No matter how good your strategies maybe, if the foundations are not solid, at some point everything just collapses. That’s why it is important for not only your IT infrastructure and technology in general to always be top-notch, but also your security architecture. In an earlier article, you can learn how to build a secure foundation for your IT security.
Of course, this also includes making technical preparations for the latest conditions and technologies and how to use them – the keyword here is digitalisation (mobile working, home office, cloud computing, IoT/IIoT etc.).
By the way, in our checklist you will find the most important points and tips for implementing “secure” remote working in your company – not just from a technical point of view, but also at management and employee level. Click here for a free download:
Cyber defence – a necessity right now at the very latest
That is why it is important to take cyber defence seriously and fully implement it within your cyber security strategy. Because these days, every company has to assume that its own systems have been – or will soon be – infiltrated. That's why it's important to take cyber defence seriously and implement it as part of your cyber security strategy.
You and your team must be able to rapidly identify and respond to cyber attacks (detect & response) 24 hours a day, 7 days a week. We are well aware that the expense and effort involved is huge. As well as the cost of setting up your own cyber defence center with dedicated analysts, there is also the option of outsourcing this task. In a previous blog article, we have summarised the most important points to consider when making this decision, as well as in a “Make or Buy” guide:
Humans are also vulnerable to viruses
However, cyber security involves much more than just technical components. Something that many people are not aware of is that cyber security starts with people. There are probably very few of your employees or colleagues in the company who are aware of the cyber risks that are lying in wait for them every single day. Not to mention understanding what is required for the “secure” use of PCs, e-mail, the Internet and so on. Unfortunately, one false click is enough to potentially infect the entire network. This makes targeted employee security awareness even more important – especially when working on the road or in home office. On our website, we have comprehensively summarised exactly what this means and the best way for you to deal with it going forward.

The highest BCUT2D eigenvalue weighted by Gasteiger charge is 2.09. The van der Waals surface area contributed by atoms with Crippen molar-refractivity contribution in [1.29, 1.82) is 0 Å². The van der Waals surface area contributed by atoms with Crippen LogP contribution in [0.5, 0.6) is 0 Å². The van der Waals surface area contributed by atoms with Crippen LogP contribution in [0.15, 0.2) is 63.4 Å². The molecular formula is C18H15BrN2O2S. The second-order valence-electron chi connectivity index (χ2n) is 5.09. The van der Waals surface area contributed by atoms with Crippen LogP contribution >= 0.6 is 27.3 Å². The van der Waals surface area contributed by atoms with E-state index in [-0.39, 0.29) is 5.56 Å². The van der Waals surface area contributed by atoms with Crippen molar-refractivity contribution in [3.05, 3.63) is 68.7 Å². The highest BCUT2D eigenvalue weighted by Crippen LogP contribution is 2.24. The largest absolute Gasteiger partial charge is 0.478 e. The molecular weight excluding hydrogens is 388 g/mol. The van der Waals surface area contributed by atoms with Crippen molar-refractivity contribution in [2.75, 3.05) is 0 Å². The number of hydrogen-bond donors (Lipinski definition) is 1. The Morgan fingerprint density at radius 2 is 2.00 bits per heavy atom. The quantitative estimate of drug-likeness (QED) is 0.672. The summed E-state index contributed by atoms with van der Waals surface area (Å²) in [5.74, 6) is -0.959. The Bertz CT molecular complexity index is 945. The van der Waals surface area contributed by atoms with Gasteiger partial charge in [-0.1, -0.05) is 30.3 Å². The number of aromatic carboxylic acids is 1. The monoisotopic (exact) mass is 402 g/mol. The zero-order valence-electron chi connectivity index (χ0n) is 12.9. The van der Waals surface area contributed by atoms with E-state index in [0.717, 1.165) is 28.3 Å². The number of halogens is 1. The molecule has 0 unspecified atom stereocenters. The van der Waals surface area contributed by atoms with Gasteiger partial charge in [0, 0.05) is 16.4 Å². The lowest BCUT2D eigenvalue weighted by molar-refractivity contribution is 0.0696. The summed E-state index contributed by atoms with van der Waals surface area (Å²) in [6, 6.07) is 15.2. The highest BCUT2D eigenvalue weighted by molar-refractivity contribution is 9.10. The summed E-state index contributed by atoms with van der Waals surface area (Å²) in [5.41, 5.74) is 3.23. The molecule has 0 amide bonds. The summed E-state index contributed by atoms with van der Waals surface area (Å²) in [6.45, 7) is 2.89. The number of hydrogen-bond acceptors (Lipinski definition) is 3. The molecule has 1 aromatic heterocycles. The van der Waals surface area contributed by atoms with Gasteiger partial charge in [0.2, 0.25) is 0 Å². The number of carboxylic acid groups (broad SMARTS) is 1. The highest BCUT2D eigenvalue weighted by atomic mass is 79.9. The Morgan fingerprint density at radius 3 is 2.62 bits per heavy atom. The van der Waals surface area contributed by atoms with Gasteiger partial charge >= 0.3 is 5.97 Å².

Business continuity management – staying equipped through the crisis
Business Continuity Management (BCM) is essential in order to be able to guarantee business processes in times of crisis (or simply in the event of a business disruption) and/or make them available again as quickly as possible. This involves primarily the development of relevant crisis scenarios and emergency plans to make it simpler to manage incidents. With a tabletop simulation, you can identify any stumbling blocks long before the situation becomes critical. There will be more information about BCM in a separate blog article, coming soon.
Expertise in security in times of crisis
None of us can be a “jack of all trades”. Cyber security has become a huge, highly complex field, one where experts are in huge worldwide demand (keyword lack of specialists). You get what we're saying, right? This is why you should be collaborating with external experts in areas where you lack the necessary resources or skills. When things are a bit quieter, seek out a reliable partner with extensive expertise – if only to have the right number to hand in an emergency.
Reform your cyber security
COVID-19 has really shaken us up and has definitely exposed some of the areas you need to tackle. So now, take a step-by-step approach. Involve your team, use your employees' talents and skills, work with cyber security experts, be a motivator and build something important. See these work areas as an opportunity to build something new, something better. And because, as Winston Churchill apparently said, “never let a good crisis go to waste”.
You haven't got a cyber security partner yet? Then take a look at our website, or contact us right away! We have more than 150 members of staff who are experts in the fields of auditing, consulting, penetration testing, architecture and the integration of leading network and security solutions. We also provide comprehensive cyber defence services from our ISO 27001 certified cyber defence center. Are you interested? We look forward to being able to work together with you on your cyber security!